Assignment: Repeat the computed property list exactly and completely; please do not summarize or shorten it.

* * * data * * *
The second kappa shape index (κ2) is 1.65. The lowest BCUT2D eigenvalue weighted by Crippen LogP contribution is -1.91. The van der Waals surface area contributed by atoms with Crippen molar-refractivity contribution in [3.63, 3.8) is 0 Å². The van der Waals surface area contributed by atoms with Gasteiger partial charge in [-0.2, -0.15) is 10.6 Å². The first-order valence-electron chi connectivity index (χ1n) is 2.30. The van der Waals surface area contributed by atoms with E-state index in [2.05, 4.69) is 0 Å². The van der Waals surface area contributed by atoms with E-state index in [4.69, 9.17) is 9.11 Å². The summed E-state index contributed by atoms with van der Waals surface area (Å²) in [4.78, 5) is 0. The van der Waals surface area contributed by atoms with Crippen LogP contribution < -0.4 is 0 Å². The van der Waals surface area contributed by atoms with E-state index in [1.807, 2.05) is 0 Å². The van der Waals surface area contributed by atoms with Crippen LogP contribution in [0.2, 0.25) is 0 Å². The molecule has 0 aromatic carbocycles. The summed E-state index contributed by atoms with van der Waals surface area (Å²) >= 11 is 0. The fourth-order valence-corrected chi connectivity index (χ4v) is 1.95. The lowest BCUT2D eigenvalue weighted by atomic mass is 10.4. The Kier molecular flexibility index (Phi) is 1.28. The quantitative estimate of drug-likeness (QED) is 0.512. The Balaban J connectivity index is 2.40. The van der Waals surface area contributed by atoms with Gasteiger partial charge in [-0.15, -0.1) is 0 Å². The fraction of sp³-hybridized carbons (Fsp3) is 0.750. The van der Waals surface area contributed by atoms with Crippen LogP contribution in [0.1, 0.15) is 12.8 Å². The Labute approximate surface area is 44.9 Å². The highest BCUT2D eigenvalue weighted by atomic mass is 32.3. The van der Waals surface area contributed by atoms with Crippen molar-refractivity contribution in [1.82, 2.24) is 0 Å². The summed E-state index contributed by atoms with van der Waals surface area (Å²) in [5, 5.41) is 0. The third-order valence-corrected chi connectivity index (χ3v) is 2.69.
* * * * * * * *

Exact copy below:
The second kappa shape index (κ2) is 1.65. The lowest BCUT2D eigenvalue weighted by Crippen LogP contribution is -1.91. The van der Waals surface area contributed by atoms with Crippen molar-refractivity contribution in [3.63, 3.8) is 0 Å². The van der Waals surface area contributed by atoms with Gasteiger partial charge in [-0.2, -0.15) is 10.6 Å². The first-order valence-electron chi connectivity index (χ1n) is 2.30. The van der Waals surface area contributed by atoms with E-state index in [2.05, 4.69) is 0 Å². The van der Waals surface area contributed by atoms with E-state index in [4.69, 9.17) is 9.11 Å². The summed E-state index contributed by atoms with van der Waals surface area (Å²) in [4.78, 5) is 0. The van der Waals surface area contributed by atoms with Crippen LogP contribution < -0.4 is 0 Å². The van der Waals surface area contributed by atoms with E-state index in [1.807, 2.05) is 0 Å². The van der Waals surface area contributed by atoms with Crippen LogP contribution in [0.2, 0.25) is 0 Å². The molecule has 0 aromatic carbocycles. The summed E-state index contributed by atoms with van der Waals surface area (Å²) >= 11 is 0. The fourth-order valence-corrected chi connectivity index (χ4v) is 1.95. The lowest BCUT2D eigenvalue weighted by atomic mass is 10.4. The Kier molecular flexibility index (Phi) is 1.28. The quantitative estimate of drug-likeness (QED) is 0.512. The Balaban J connectivity index is 2.40. The van der Waals surface area contributed by atoms with Gasteiger partial charge in [-0.15, -0.1) is 0 Å². The fraction of sp³-hybridized carbons (Fsp3) is 0.750. The van der Waals surface area contributed by atoms with Crippen LogP contribution in [0.1, 0.15) is 12.8 Å². The Labute approximate surface area is 44.9 Å². The highest BCUT2D eigenvalue weighted by atomic mass is 32.3. The van der Waals surface area contributed by atoms with Crippen molar-refractivity contribution in [1.82, 2.24) is 0 Å². The summed E-state index contributed by atoms with van der Waals surface area (Å²) in [5, 5.41) is 0. The third-order valence-corrected chi connectivity index (χ3v) is 2.69.